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7 misconceptions about predictive policing webinar

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Over the last few years, Predictive Policing has become more common in police departments around the world. With the rising interest in crime forecasting tools, important questions concerning ethics, privacy and fairness have been raised. We know that there are some misconceptions when it comes to the topic, and we want to dispel some of the common myths about Predictive Policing.

We invite you to join us as we walk through 7 Misconceptions of Predictive Policing. In this webinar, we aim to discuss some of the charged rhetoric and beliefs that surround the term. Also, we will highlight the some of the diverse crime modeling concepts that are used to make robust, predictions when forecasting crime.

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7 misconceptions about predictive policing webinar

  1. 1. 990 Spring Garden St, 5th Floor Philadelphia, PA 19123 215.925.2600 info@azavea.com www.azavea.com 7 Misconceptions about Predictive Policing
  2. 2. Adele Zhang HunchLab Product Specialist azhang@azavea.com Jeremy Heffner HunchLab Product Manager jheffner@azavea.com
  3. 3. 55 people using geodata to do stuff that matters
  4. 4. B Corporation • Civic/Social impact • Donate share of profits Research-Driven • 10% Research Program • Academic Collaborations • Open Source • Open Data
  5. 5. 7 Common Misconceptions About Predictive Policing
  6. 6. Predictive Missions • Determines high risk areas each shift • Intelligently allocates patrol resources • Uses multiple data sets to ‘explain’ patterns
  7. 7. Types of Information Event Geographic CalculatedTemporal
  8. 8. HunchLab automatically produces target areas called missions. Color represents the primary risk in each mission area.
  9. 9. 7 Common Misconceptions About Predictive Policing
  10. 10. MISCONCEPTION #1: Predictive Policing is like Minority Report in real life
  11. 11. “Pre-crime policing tech isn’t just real, it’s now ubiquitous.” –Jack Smith IV
  12. 12. Source: 20th Century Fox
  13. 13. MISCONCEPTION #2: Predictive Policing can predict individual crimes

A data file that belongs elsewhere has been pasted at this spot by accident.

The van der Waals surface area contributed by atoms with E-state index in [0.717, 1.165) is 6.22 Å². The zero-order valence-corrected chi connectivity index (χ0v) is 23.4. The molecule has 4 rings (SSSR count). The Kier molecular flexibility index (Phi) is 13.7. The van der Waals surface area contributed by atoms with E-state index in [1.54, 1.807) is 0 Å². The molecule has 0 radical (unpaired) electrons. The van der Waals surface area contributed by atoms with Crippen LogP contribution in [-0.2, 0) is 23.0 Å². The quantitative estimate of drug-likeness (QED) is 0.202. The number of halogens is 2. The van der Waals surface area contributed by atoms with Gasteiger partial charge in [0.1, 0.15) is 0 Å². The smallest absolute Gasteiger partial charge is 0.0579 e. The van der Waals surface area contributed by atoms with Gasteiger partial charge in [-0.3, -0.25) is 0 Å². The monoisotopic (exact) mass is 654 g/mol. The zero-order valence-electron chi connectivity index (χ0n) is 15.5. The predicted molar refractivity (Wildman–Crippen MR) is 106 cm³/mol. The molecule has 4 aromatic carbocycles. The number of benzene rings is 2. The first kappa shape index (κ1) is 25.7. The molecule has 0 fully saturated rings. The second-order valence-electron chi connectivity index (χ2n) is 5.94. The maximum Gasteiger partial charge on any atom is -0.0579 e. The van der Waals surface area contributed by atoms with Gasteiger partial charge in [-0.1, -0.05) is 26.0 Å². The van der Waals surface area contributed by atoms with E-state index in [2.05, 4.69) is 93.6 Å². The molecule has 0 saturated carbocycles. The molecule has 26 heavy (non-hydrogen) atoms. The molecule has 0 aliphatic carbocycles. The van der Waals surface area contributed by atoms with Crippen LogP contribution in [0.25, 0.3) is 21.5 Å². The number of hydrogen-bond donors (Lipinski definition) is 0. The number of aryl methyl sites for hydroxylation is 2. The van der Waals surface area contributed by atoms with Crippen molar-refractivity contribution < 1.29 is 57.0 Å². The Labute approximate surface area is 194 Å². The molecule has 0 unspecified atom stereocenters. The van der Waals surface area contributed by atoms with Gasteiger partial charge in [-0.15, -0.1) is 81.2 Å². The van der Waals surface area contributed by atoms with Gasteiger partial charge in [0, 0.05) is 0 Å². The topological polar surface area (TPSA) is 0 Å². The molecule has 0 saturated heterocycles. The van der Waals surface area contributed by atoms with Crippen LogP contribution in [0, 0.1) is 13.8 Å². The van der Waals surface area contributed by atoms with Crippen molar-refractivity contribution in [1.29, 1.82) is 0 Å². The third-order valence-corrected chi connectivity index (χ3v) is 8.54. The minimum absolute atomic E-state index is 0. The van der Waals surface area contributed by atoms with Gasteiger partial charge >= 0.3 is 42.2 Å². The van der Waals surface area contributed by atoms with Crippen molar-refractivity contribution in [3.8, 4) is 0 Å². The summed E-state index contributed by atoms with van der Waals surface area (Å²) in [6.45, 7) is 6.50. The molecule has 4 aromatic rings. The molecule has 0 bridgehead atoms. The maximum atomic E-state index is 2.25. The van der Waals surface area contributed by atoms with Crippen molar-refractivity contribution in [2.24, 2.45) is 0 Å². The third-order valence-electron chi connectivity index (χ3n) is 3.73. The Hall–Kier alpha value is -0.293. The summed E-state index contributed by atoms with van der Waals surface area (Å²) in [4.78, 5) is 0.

14. 14. Source: IBM
  15. 15. MISCONCEPTION #3: Predictive Policing is just rebranding existing technologies
  16. 16. “Crime analysts and police departments say the same thing: The new, predictive maps just repackage old intelligence. One criminologist called it “old wine in new bottles.”” – Excerpt from ‘Minority Report’ Is real – And It’s Really Reporting Minorities on Mic
  17. 17. 2002!
  18. 18. Retrospective Analysis (Hotspots) Assumption
  19. 19. Predictive Analysis Learned?
  20. 20. • Crime predictions based on: – Baseline crime levels • Similar to traditional hotspot maps – Near repeat patterns • Event recency (contagion) – Risk Terrain Modeling • Proximity and density of geographic features • Points, Lines, Polygons (bars, bus stops, etc.) – Collective Efficacy • Socioeconomic indicators (poverty, unemployment, etc.)
  21. 21. • Crime predictions based on: – Routine Activity Theory • Offender: proximity and concentration of known offenders • Guardianship: police presence (AVL / GPS) • Targets: measures of exposure (population, parcels, vehicles) – Temporal cycles • Seasonality, time of month, day of week, time of day – Recurring temporal events • Holidays, sporting events, etc. – Weather • Temperature, precipitation
  22. 22. We hold back the most recent 90 days of data… 1 Year 3 Years Several Months Warm-up Variables Training Examples Testing Examples
  23. 23. Cells ranked highest to lowest 0% 100% Percent of Patrol Area to Capture All Crimes Average Crime Rank 0% 50% 100% 0% 10% 20% 30% 40% 50% 60% 70% 80% 90% 100% Percent of Crimes Captured vs. Percent of Patrol Area
  24. 24. Example Areas Under ROC Curve 94.5% Robbery 93.0% Residential Burglary 95.6% Gun Crimes 93.8% DWI 95.3% Aggravated Assault --% Homicide 93.5% Larceny from Vehicle 91.2% Vehicle Accidents 91.7% Trespassing 92.1% Simple Assault
  25. 25. MISCONCEPTION #4: Predictive Policing is unwarranted government surveillance
  26. 26. “Miami police say HunchLab is basically an enhanced version of PredPol, because it adds other relevant elements to crime data — like weather, social media and school calendars.” –Excerpt from Non Fiction: Miami Looking to Adapt ‘Pre-Crime’ Fighting System